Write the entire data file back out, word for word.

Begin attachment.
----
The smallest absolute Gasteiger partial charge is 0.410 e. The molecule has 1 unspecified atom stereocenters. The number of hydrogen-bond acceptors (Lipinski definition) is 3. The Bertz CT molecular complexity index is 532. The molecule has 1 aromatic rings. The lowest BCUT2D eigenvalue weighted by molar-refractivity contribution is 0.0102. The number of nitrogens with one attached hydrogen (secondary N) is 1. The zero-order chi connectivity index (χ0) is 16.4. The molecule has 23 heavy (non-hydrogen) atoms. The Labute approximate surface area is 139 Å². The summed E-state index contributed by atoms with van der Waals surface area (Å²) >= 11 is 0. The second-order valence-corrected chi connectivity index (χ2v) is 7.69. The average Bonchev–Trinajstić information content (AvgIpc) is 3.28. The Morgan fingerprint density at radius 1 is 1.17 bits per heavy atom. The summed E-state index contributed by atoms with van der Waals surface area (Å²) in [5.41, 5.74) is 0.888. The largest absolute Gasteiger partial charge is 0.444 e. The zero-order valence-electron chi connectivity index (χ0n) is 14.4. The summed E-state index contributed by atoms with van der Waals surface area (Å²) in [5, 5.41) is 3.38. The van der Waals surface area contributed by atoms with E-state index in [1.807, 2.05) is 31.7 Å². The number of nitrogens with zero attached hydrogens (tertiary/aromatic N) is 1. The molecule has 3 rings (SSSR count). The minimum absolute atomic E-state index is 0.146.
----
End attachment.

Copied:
The smallest absolute Gasteiger partial charge is 0.410 e. The molecule has 1 unspecified atom stereocenters. The number of hydrogen-bond acceptors (Lipinski definition) is 3. The Bertz CT molecular complexity index is 532. The molecule has 1 aromatic rings. The lowest BCUT2D eigenvalue weighted by molar-refractivity contribution is 0.0102. The number of nitrogens with one attached hydrogen (secondary N) is 1. The zero-order chi connectivity index (χ0) is 16.4. The molecule has 23 heavy (non-hydrogen) atoms. The Labute approximate surface area is 139 Å². The summed E-state index contributed by atoms with van der Waals surface area (Å²) >= 11 is 0. The second-order valence-corrected chi connectivity index (χ2v) is 7.69. The average Bonchev–Trinajstić information content (AvgIpc) is 3.28. The Morgan fingerprint density at radius 1 is 1.17 bits per heavy atom. The summed E-state index contributed by atoms with van der Waals surface area (Å²) in [5.41, 5.74) is 0.888. The largest absolute Gasteiger partial charge is 0.444 e. The zero-order valence-electron chi connectivity index (χ0n) is 14.4. The summed E-state index contributed by atoms with van der Waals surface area (Å²) in [5, 5.41) is 3.38. The van der Waals surface area contributed by atoms with E-state index in [1.807, 2.05) is 31.7 Å². The number of nitrogens with zero attached hydrogens (tertiary/aromatic N) is 1. The molecule has 3 rings (SSSR count). The minimum absolute atomic E-state index is 0.146.